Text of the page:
President-elect Barack Obama said recently that overhauling Social Security and Medicare would be central to his effort to curb federal spending.
That struck me as odd for two reasons. I don't recall any extended discussion of entitlement reform during the campaign, and the idea that federal spending will be curbed strains credulity in the face of the massive stimulus package taking shape.
It's a strange moment. I can't recall any previous incoming president whose agenda and persona seemed more fuzzy.
Despite the long campaign, Obama remains something of an enigma: community organizer, state senator, U.S. senator, presidential candidate and ultimate victor, a man with a scant resume on whom the nation's hopes now ride.
Inaugurations of new presidents are always hopeful interludes. The beginning of a new administration also implies a new era, the crossing of a certain threshold. That's especially true this time, thanks to the reeling economy and the profound sense of continuing crisis.
But the new era that's about to dawn is - like Obama himself - extraordinarily ill-defined.
"They ran on change and were reticent about specifying what that change is going to be," said Missouri State University political scientist George Connor. "I think that was a conscious decision on the part of the Obama campaign. Even their specifics weren't that specific."
Even at this late date, what Obama will do as president remains murky. In recent weeks, he has backed away from many of his most liberal campaign promises, among them: pledges to impose a windfall profits tax on oil, withdraw rapidly from Iraq, allow openly gay men and lesbians to serve in the military, raise taxes on the wealthy and renegotiate the North American Free Trade Treaty.
He has appointed a Cabinet comprising largely well-known, competent centrists, to the acute discomfort of his allies on the left.
"Isn't there ever a point when we can get an actual Democratic administration?" complained OpenLeft blogger Chris Bowers.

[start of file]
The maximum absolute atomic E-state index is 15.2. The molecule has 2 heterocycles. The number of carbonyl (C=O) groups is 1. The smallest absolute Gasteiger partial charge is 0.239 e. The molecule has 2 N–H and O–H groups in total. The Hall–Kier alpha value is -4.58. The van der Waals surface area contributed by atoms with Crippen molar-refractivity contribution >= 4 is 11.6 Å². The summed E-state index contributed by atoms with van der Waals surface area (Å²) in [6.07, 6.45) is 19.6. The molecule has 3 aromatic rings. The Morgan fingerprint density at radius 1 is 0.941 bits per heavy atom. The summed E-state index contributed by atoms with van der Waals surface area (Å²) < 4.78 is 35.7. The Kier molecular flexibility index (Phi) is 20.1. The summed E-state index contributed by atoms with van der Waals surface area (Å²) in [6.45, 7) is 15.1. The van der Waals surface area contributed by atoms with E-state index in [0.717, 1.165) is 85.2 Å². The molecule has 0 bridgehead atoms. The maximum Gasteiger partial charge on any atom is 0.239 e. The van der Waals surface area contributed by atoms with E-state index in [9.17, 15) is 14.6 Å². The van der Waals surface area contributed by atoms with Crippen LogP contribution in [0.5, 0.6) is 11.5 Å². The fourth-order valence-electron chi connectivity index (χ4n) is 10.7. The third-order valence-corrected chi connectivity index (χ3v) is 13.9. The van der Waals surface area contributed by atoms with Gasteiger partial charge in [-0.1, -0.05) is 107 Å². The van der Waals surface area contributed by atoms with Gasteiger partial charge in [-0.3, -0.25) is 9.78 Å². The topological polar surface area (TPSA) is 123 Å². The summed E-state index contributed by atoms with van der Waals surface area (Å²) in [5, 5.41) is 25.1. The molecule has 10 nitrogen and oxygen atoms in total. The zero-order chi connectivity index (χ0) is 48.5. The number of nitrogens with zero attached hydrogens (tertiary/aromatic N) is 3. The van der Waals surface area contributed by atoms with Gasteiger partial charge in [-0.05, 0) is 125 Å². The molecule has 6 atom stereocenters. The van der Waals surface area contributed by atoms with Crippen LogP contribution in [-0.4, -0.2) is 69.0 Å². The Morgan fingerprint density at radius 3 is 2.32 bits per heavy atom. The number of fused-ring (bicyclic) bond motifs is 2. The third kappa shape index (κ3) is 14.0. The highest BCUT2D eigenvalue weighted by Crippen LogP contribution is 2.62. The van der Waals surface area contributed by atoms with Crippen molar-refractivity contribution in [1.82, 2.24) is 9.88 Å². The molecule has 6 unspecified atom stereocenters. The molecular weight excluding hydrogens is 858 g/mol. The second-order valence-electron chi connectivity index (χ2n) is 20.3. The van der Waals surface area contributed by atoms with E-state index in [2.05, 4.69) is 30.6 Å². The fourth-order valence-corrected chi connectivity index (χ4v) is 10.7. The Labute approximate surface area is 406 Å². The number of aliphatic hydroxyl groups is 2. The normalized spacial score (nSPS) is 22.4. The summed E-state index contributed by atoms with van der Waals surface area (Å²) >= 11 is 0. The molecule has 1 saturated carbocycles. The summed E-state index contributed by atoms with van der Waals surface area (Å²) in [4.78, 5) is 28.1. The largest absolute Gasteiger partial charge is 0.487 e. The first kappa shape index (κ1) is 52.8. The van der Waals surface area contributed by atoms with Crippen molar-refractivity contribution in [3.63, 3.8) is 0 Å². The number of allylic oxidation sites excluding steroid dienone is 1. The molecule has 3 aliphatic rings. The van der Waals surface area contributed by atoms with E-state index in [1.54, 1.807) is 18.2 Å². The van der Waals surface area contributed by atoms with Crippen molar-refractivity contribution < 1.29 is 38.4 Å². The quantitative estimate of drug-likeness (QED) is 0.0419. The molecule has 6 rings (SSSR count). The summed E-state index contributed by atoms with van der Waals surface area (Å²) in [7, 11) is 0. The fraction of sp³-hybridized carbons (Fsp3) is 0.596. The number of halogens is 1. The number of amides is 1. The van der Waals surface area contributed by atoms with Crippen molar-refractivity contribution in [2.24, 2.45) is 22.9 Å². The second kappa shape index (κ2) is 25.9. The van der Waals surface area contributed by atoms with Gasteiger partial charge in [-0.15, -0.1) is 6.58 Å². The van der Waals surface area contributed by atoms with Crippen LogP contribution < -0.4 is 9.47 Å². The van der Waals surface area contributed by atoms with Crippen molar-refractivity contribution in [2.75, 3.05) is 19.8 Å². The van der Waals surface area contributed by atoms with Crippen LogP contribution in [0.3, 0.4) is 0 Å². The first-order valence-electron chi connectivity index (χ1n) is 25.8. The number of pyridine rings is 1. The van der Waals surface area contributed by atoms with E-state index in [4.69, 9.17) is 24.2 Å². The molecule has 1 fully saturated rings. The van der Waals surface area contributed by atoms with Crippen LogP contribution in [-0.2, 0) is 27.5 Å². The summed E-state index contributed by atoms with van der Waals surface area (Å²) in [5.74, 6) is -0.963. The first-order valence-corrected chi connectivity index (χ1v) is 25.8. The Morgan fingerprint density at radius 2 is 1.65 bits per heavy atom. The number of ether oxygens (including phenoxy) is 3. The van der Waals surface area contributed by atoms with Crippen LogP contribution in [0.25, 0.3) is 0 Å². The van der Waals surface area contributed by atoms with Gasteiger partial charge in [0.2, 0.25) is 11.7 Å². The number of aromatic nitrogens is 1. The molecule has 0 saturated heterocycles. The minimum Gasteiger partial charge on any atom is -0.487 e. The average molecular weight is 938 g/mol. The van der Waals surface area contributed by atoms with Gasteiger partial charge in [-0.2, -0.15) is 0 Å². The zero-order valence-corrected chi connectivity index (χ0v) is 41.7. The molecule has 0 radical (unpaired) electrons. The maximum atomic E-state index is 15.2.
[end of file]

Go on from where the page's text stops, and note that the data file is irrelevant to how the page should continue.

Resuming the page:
Roger Hickey of the Campaign for America's Future told Politico, "There's a concern that he keep his basic promises, and people are going to watch him."
Backing away from liberal campaign promises, in my opinion, is a good beginning. But it's too early to say that the man judged the most liberal senator in 2007 by the National Journal has become a closet centrist.
Once the economy is on a more even keel, he's not likely to back away from other key pledges. Government intervention into health care will increase massively. Those tax increases on families making more than $250,000 have only been delayed, not abandoned.
The massive stimulus package poses a grave danger if a huge spending increase becomes permanently embedded in the federal budget. That will lead to a permanently higher level of taxation and a lot less prosperity in the future.
A decade ago, the free market was in ascendancy. As Daniel Yergin and Joseph Stanislaw wrote in "The Commanding Heights," "All around the globe, socialists are embracing capitalism, governments are selling off companies they had previously nationalized and countries are seeking to entice back multinational corporations that they had expelled just two decades earlier. ... Today, politicians on the left admit that their governments can no longer afford the expansive welfare state, and American liberals recognize that more government may not hold the solution to every problem."
Today that time - the late 1990s - seems quaint. The pendulum has swung back to another worldview, and Washington is now dominated by many who believe that, indeed, the solution to almost every problem is more government. Time will tell how it works out.
Obama certainly deserves every chance of success, but he's more likely to find it if he sticks to his recently discovered centrist leanings.
E. Thomas McClanahan is a member of the Kansas City Star editorial board.
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